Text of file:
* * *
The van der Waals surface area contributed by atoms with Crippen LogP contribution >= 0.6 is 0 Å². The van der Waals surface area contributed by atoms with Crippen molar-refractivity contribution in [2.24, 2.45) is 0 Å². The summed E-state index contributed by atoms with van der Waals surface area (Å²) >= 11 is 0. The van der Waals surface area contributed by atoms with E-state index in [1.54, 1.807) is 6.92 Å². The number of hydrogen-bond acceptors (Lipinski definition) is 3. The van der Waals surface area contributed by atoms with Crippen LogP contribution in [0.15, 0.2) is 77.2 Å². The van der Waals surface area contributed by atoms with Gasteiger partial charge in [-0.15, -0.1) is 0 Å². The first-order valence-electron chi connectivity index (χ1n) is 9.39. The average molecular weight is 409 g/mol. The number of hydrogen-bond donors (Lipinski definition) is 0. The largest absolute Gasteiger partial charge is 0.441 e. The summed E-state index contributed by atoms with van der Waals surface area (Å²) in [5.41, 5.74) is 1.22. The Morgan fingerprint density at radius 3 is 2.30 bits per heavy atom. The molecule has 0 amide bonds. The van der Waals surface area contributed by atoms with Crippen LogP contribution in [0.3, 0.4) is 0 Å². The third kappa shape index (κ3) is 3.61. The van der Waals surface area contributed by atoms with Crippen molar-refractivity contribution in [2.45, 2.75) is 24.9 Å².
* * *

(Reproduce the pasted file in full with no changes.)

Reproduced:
The van der Waals surface area contributed by atoms with Crippen LogP contribution >= 0.6 is 0 Å². The van der Waals surface area contributed by atoms with Crippen molar-refractivity contribution in [2.24, 2.45) is 0 Å². The summed E-state index contributed by atoms with van der Waals surface area (Å²) >= 11 is 0. The van der Waals surface area contributed by atoms with E-state index in [1.54, 1.807) is 6.92 Å². The number of hydrogen-bond acceptors (Lipinski definition) is 3. The van der Waals surface area contributed by atoms with Crippen LogP contribution in [0.15, 0.2) is 77.2 Å². The van der Waals surface area contributed by atoms with Gasteiger partial charge in [-0.15, -0.1) is 0 Å². The first-order valence-electron chi connectivity index (χ1n) is 9.39. The average molecular weight is 409 g/mol. The number of hydrogen-bond donors (Lipinski definition) is 0. The largest absolute Gasteiger partial charge is 0.441 e. The summed E-state index contributed by atoms with van der Waals surface area (Å²) in [5.41, 5.74) is 1.22. The Morgan fingerprint density at radius 3 is 2.30 bits per heavy atom. The molecule has 0 amide bonds. The van der Waals surface area contributed by atoms with Crippen LogP contribution in [0.3, 0.4) is 0 Å². The third kappa shape index (κ3) is 3.61. The van der Waals surface area contributed by atoms with Crippen molar-refractivity contribution in [2.45, 2.75) is 24.9 Å².